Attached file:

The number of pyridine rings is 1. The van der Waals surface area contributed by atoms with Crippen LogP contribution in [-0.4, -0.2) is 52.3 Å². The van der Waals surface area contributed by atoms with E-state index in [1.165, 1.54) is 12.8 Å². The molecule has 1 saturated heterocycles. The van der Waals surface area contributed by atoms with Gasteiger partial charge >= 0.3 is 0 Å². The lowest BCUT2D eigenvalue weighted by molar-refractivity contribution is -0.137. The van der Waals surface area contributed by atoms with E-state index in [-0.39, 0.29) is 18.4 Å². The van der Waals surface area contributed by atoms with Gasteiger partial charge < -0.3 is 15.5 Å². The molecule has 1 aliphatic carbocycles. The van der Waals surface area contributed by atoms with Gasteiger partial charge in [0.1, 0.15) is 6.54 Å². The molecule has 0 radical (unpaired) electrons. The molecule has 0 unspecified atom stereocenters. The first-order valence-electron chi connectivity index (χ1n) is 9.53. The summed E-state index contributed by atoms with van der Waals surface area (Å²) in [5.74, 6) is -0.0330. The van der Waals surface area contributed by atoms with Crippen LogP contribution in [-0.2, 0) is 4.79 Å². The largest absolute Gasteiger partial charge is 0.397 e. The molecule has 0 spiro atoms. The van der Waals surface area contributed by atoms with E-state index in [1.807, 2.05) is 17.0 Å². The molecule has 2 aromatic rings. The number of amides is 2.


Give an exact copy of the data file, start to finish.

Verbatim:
The number of pyridine rings is 1. The van der Waals surface area contributed by atoms with Crippen LogP contribution in [-0.4, -0.2) is 52.3 Å². The van der Waals surface area contributed by atoms with E-state index in [1.165, 1.54) is 12.8 Å². The molecule has 1 saturated heterocycles. The van der Waals surface area contributed by atoms with Gasteiger partial charge >= 0.3 is 0 Å². The lowest BCUT2D eigenvalue weighted by molar-refractivity contribution is -0.137. The van der Waals surface area contributed by atoms with E-state index in [-0.39, 0.29) is 18.4 Å². The van der Waals surface area contributed by atoms with Gasteiger partial charge < -0.3 is 15.5 Å². The molecule has 1 aliphatic carbocycles. The van der Waals surface area contributed by atoms with Gasteiger partial charge in [0.1, 0.15) is 6.54 Å². The molecule has 0 radical (unpaired) electrons. The molecule has 0 unspecified atom stereocenters. The first-order valence-electron chi connectivity index (χ1n) is 9.53. The summed E-state index contributed by atoms with van der Waals surface area (Å²) in [5.74, 6) is -0.0330. The van der Waals surface area contributed by atoms with Crippen LogP contribution in [-0.2, 0) is 4.79 Å². The largest absolute Gasteiger partial charge is 0.397 e. The molecule has 0 spiro atoms. The van der Waals surface area contributed by atoms with E-state index in [1.807, 2.05) is 17.0 Å². The molecule has 2 aromatic rings. The number of amides is 2.